Spirit Day: Go Purple and Support LGBTQ Youth

Wondering why MLP has a purple hue? Today is Spirit Day and  you can go purple with us too! We invite you to go purple with us in a stand against bullying and to show support for lesbian, gay, bisexual, transgender and queer (LGBTQ) youth. Wearing purple or going purple online is a simple way to show LGBTQ youth that they are celebrated and accepted for who they are. GLAAD has provided a simple app to help you turn your Facebook and Twitter profiles purple (click the go purple button).

On Spirit Day, MLP joins our voices and hearts with other faith partners to say to LGBTQ youth: “You’re made in God’s image. We need you to bring the totality of your being—including and maybe especially your sexual and gender identity—to the table.” We stand with you against any violence that attempts to silence who you are.

Unfortunately LGBTQ youth are harassed and bullied both in their schools and communities, as well as online via facebook, email, or text message. GLSEN conducted a survey in June among 5,680 LGBTQ youth about their experiences online. The survey found that LGBTQ youth experience nearly three times as much bullying and harassment online as non-LGBTQ youth.

In other key findings:

  • LGBTQ youth were nearly three times as likely as non-LGBTQ youth to say they had been bullied or harassed online (42% vs. 15%) and twice as likely to say they had been bullied via text message (27% vs 13%).
  • 1 in 4 LGBTQ youth (26%) said they had been bullied online specifically because of their sexual orientation or gender expression in the past year, and 1 in 5 (18%) said they had experienced bullying and harassment for these reasons via text message.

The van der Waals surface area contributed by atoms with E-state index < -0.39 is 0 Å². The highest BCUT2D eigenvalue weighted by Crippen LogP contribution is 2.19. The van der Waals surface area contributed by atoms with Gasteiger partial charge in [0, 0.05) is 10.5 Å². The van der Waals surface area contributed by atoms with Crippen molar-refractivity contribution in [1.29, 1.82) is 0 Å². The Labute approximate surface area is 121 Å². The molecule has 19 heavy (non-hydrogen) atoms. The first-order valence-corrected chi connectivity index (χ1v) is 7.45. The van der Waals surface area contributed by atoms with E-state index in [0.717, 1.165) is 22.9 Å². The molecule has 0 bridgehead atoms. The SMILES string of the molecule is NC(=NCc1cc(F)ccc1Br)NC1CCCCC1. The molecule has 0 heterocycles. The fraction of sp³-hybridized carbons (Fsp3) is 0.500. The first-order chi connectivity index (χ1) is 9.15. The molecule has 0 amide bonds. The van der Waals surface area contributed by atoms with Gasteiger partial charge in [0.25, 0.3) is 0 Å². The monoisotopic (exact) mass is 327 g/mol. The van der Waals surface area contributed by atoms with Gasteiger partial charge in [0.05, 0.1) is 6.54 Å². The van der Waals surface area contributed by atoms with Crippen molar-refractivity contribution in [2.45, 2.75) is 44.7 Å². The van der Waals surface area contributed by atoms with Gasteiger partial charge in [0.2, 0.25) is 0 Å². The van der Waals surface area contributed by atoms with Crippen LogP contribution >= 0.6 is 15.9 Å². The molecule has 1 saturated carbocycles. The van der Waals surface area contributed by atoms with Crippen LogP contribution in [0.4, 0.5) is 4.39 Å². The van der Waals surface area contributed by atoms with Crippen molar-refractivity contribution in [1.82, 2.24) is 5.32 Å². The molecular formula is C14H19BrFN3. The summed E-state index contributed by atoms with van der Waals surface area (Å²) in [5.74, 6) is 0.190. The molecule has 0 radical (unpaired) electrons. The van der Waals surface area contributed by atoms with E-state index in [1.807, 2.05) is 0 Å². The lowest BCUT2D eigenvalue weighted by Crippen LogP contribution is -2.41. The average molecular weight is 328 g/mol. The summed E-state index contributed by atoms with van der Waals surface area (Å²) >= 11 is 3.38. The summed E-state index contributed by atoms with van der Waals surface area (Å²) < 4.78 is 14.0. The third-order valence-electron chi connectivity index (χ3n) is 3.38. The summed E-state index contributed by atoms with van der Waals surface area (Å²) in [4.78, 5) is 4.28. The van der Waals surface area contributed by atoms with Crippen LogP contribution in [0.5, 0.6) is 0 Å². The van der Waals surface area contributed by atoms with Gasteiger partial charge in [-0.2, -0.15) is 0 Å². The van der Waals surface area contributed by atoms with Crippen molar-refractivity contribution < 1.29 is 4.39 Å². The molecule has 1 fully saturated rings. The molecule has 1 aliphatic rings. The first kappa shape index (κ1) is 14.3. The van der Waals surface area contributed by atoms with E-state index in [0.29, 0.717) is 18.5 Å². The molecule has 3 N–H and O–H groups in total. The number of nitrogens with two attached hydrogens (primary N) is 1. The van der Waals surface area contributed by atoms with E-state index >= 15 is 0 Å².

• 1 in 3 (32%) LGBTQ respondents said they had been sexually harassed online in the past year. 1 in 4 LGBTQ youth (25%) said they had been sexually harassed via text message.
  • LGBTQ youth were four times as likely as non-LGBTQ youth to say they had been sexually harassed online (32% vs. 8%) and three times as likely to say they had been sexually harassed via text message (25% vs. 8%).

A Human Rights Campaign youth survey showed similar results. LGBTQ youth are twice as likely to report being harassed, assaulted, kicked or shoved at school. Ninety-two percent say they hear negative messages about being LGBTQ at school, on the Internet and from peers.

More Light Presbyterians works for a world in which all youth are safe and celebrated, particularly in their places of worship. On Spirit Day, we also want to recognize the ministry of those in the Presbyterian Church (USA) who model what it means to provide a safe space for LGBTQ youth. MLP recently interviewed Rev. Alex Wirth at Lake View Presbyterian Church (Cafe Pride) and Rev. Meredith White at the Phoenix Project (Freak Flag) about their outreach to LGBTQ youth. May their work continue to inspire us to find ways to make a difference for LGBTQ youth in our local schools, churches and communities. Here are two thoughts for Spirit Day from those interviews:

“As Christians we need to be on the cutting edge of loving people traditionally not loved by the church. We do everything we can to show these youth hospitality, love and compassion. We show them that they are loved, not in words only, but let our actions speak for our compassion. If the church is not completely inclusive of LGBTQ youth, homeless and housed, we’re fooling ourselves as a church.”  ~Rev. Alex Wirth

“In past year-and-half, I’ve seen the love and welcome we offer make a big difference in their lives. A lot of them did not have a place to go and did not feel like things were going to be OK. They just need a safe place to be, not at school, home, or the church. Institution after institution has failed them and we are honored to have a chance to be different. We’re able to model the love of Jesus and counter the notion that the church is mostly about bigotry and hypocrisy.” ~Rev. Meredith White

Phoenix Project

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